:: Wilderness Hex Crawl – In the Heart of the Unknown,
:: Dungeon/network generator – In the Heart of the Delve & Dangerous

QR kidding me ( ’tish-boom’ ) | QR code random room encounter table (… add your own?)

I made this recent post about using QR codes to make a random encounter table.

I thought it would be fun to take this a step further and make some random room encounters.

Ideally, it would be great if others could add rooms to the QR index and sort of make a living table with new rooms being added over time (to people do collaborative things anymore?).

At the very least here are 20 system neutral-ish fantasy dungeon non-balanced encounters that you could drop into your dungeon (or solo game). In some ways this table acts like a QR drop-die table. In this case your phone scans the table at random, (instead of a die landing on a picture).

Want to help build a QR Living Dungeon, then please go to: https://drive.google.com/drive/u/2/folders/1alkSwiib2kAHhJdb2PAj3sRjBuJHTNav

But, to see what you are getting (or just want some free stuff to vibe off), here are the (first?) 20 random room encounters I made:

20 QR random rooms

image_preview Get a better quality PDF version

:O)

– – –

Me on DriveThru; at the moment I’m mainly pimping my procedural:
:: High Seas ‘Hex Crawl’ – In the Heart of the Sea,
:: Wilderness Hex Crawl – In the Heart of the Unknown,
:: Dungeon/network generator – In the Heart of the Delve & Dangerous

QR Codes – Random (OSE) Monster Table | Another oddball idea for you …

Drop die tables are interesting. How about a QR code version? Move your phone about, and pick a code at random with your camera to select a random output. Might be fun for solo adventures for a bit of additional drama?!

For the hell of it, I’ve made a Random (OSE) Monster Table. You could vary the size and/or the frequency of the codes in the table.

QR Capture bg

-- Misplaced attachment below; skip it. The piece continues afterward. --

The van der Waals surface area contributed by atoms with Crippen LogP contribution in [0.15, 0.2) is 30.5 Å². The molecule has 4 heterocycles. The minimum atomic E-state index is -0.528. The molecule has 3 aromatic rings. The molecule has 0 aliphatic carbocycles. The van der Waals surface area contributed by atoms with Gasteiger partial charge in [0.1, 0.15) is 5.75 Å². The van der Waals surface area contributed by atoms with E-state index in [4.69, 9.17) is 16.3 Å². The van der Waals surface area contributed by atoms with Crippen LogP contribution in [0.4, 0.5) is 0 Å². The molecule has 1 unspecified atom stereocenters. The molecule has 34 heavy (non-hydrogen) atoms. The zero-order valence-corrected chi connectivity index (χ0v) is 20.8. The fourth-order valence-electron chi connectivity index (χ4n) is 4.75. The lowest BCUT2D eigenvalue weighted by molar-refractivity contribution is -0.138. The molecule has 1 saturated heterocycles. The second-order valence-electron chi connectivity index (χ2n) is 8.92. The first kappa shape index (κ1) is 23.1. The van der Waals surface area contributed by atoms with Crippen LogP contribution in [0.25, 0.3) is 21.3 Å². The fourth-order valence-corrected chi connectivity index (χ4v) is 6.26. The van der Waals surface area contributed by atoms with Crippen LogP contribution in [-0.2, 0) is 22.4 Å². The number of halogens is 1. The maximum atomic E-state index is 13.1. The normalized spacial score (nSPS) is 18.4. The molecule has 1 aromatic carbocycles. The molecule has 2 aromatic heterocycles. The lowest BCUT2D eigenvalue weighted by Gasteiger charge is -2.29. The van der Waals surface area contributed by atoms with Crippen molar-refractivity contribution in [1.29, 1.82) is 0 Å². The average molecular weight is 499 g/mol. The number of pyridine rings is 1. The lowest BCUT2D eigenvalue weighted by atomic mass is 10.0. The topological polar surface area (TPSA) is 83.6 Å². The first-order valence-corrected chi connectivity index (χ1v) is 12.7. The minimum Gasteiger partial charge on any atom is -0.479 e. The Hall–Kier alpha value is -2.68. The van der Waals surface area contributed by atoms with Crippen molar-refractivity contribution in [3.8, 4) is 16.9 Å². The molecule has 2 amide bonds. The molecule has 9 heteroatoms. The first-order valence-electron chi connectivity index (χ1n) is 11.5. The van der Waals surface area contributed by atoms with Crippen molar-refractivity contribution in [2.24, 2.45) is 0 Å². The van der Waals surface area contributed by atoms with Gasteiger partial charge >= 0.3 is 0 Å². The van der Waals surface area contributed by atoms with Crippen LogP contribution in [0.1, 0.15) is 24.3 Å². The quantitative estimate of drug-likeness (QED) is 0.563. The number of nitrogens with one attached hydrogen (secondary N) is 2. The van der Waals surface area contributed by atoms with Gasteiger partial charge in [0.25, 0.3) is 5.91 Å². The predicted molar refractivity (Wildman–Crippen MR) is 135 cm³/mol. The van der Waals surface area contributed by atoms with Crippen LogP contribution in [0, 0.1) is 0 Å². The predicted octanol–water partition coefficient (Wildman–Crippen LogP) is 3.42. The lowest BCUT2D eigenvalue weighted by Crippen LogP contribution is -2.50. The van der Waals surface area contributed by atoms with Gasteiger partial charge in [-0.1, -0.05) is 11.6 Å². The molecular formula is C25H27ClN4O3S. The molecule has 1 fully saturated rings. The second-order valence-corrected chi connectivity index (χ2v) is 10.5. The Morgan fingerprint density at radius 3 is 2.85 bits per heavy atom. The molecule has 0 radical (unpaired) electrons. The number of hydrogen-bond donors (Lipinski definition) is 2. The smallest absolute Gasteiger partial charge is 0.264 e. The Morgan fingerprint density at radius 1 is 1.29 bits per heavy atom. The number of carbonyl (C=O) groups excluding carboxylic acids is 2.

PDF

Other ideas: Make a map and instead of room descriptions add QR codes to each room linking to webpages that give the full room description etc.

– – –

Me on DriveThru; at the moment I’m mainly pimping my procedural:
:: High Seas ‘Hex Crawl’ – In the Heart of the Sea,
:: Wilderness Hex Crawl – In the Heart of the Unknown,
:: Dungeon/network generator – In the Heart of the Delve & Dangerous

Insect Crawl | Procedural Method for Insect Colony Point Crawl

Update: When this blog was young, the below was posted as a blog ‘page’ and not as a blog ‘post’. I’ve deleted the ‘page’ and prefer to keep it on my blog as a blog post.

A template can be downloaded from here

This template is designed as a ‘point crawl’. The chambers and passages can be any shape or size, may go up, down or undulate.  The map can be imagined as seen from above (e.g. Example 1) or from the side, in profile (e.g. Example 2).

Method:

It should be fairly self explanatory from the template alone, but just for completeness:

(i) Template
Start with the template below (i.e. the colony has an entrance level + 4 Zones)

(ii) No. Chambers
Roll number of chambers in each Zone. The idea being that the monsters get tougher in the later zones.

(iii) No. Passages
Roll number of passages connecting the chambers, i.e. = No. of chambers + D5

(iv) No. Concealed Entrances
Roll number passageway entrances which are concealed (D12-10, i.e. uncommon)

(v) Join up the Dots
Join up the chambers using the number of passages

Colony Template

cte

– – –

Example 1 – Riverbank Giant Ant Colony (above view):

CE1b

The ‘faded’ circles are chamber not used from the template (e.g. Zone 2 only has 3 out the possible 5 chambers). These could be Tippexed out, or ignored.  Please also ignore the L and N, these are artefacts left over from another project! If you must know, these are where the colony connected to other systems.

– – –

Example 2 – Mound Giant Ant Colony (side view)
Note – This is the same as Example 1, but showing a different arranging of passages

CE2

– – –

Example 3 – Giant clay wasp nest clinging high up on a cave wall (side view)
Note – This example generated fewer chambers and one concealed entrance (shown in green)

CE3

Suggestions

:: Don’t get too hung up on the procedural ‘rules’, nothing will get broken
:: Start by making a path from the entrance to the Queen
:: Don’t make a path to the Queen that is a straight line (… boring!)
:: Don’t make it necessary to pass through every room to get to the Queen (… a drag)